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Would abnormally high levels of cobalt on a moon cause it to appear blue to those on the planet it orbits?

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Elemental cobalt is not blue

The free element, produced by reductive smelting, is a hard, lustrous, silver-gray metal.

If you want to have blue with cobalt, you need to have cobalt blue

Cobalt blue is a blue pigment made by sintering cobalt(II) oxide with alumina at 1200 °C. Chemically, cobalt blue pigment is cobalt(II) oxide-aluminium oxide, or cobalt(II) aluminate, $CoAl_2O_4$. Cobalt blue is lighter and less intense than the (iron-cyanide based) pigment Prussian blue.

or Prussian blue

Prussian blue is a dark blue pigment produced by oxidation of ferrous ferrocyanide salts. It has the chemical formula $Fe^{III}_4[Fe^{II}(CN)_6]_3$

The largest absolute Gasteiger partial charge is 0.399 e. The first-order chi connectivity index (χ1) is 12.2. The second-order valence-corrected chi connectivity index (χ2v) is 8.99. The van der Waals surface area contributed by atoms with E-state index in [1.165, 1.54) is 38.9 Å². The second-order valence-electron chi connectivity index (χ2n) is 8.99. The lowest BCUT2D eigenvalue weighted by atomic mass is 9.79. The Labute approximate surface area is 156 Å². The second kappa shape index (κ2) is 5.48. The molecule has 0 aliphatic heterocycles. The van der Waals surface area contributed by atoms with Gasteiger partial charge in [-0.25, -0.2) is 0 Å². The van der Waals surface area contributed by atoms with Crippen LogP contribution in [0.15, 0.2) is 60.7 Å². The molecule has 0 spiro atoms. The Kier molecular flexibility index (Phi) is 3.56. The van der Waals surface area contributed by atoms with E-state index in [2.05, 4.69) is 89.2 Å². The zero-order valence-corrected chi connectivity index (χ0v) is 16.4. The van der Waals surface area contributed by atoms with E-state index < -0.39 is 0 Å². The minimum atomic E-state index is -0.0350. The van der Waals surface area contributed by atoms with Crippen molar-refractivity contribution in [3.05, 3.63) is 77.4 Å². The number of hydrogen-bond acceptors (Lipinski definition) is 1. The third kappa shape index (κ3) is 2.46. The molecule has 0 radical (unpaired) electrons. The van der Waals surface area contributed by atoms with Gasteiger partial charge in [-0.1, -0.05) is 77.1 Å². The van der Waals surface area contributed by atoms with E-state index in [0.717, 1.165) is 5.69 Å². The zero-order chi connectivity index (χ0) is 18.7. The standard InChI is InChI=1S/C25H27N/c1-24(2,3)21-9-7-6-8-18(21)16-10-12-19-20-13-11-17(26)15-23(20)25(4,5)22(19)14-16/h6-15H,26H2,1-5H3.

Answering your question, if you have abnormal levels of cobalt alone you won't get any blue. If you have the right cobalt compounds you might end with a blue looking moon.

I am not sure about their stability in space conditions, though.

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    $\begingroup$ There are plenty of aluminum oxides on our moon. I am sure cobalt would join the party if there were some up there. Without a dream in its heart. Without a love of its own. $\endgroup$ – Willk Nov 7 '19 at 13:19
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Cobalt occurring naturally does not appear blue.

You can see from this picture of cobalt ore as well as three of the most common naturally-occurring cobalt sources on Earth, cobaltite, glaucodot, and skutterudite that none of them appear blue.

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